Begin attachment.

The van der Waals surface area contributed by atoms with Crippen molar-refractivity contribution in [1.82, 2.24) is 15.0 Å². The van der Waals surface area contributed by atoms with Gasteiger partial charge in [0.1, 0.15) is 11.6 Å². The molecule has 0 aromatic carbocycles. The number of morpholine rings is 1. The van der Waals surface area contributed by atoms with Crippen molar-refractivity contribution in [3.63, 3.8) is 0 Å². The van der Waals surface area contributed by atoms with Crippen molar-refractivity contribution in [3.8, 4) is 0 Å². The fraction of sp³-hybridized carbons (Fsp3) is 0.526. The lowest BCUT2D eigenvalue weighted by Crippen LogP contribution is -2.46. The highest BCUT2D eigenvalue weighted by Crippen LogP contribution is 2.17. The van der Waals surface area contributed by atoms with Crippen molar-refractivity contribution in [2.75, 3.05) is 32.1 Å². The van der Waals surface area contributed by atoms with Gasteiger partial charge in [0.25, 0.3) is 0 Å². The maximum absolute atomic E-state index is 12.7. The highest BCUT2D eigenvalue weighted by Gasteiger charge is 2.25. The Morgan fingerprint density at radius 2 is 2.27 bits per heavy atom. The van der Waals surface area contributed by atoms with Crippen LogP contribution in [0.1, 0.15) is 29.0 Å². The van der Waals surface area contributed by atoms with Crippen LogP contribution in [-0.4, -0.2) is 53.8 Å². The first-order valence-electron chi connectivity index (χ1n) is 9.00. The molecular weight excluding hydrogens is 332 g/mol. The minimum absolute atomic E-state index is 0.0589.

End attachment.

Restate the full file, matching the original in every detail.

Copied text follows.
The van der Waals surface area contributed by atoms with Crippen molar-refractivity contribution in [1.82, 2.24) is 15.0 Å². The van der Waals surface area contributed by atoms with Gasteiger partial charge in [0.1, 0.15) is 11.6 Å². The molecule has 0 aromatic carbocycles. The number of morpholine rings is 1. The van der Waals surface area contributed by atoms with Crippen molar-refractivity contribution in [3.63, 3.8) is 0 Å². The van der Waals surface area contributed by atoms with Crippen molar-refractivity contribution in [3.8, 4) is 0 Å². The fraction of sp³-hybridized carbons (Fsp3) is 0.526. The lowest BCUT2D eigenvalue weighted by Crippen LogP contribution is -2.46. The highest BCUT2D eigenvalue weighted by Crippen LogP contribution is 2.17. The van der Waals surface area contributed by atoms with Crippen molar-refractivity contribution in [2.75, 3.05) is 32.1 Å². The van der Waals surface area contributed by atoms with Gasteiger partial charge in [0.25, 0.3) is 0 Å². The maximum absolute atomic E-state index is 12.7. The highest BCUT2D eigenvalue weighted by Gasteiger charge is 2.25. The Morgan fingerprint density at radius 2 is 2.27 bits per heavy atom. The van der Waals surface area contributed by atoms with Crippen LogP contribution in [0.1, 0.15) is 29.0 Å². The van der Waals surface area contributed by atoms with Crippen LogP contribution in [-0.4, -0.2) is 53.8 Å². The first-order valence-electron chi connectivity index (χ1n) is 9.00. The molecular weight excluding hydrogens is 332 g/mol. The minimum absolute atomic E-state index is 0.0589.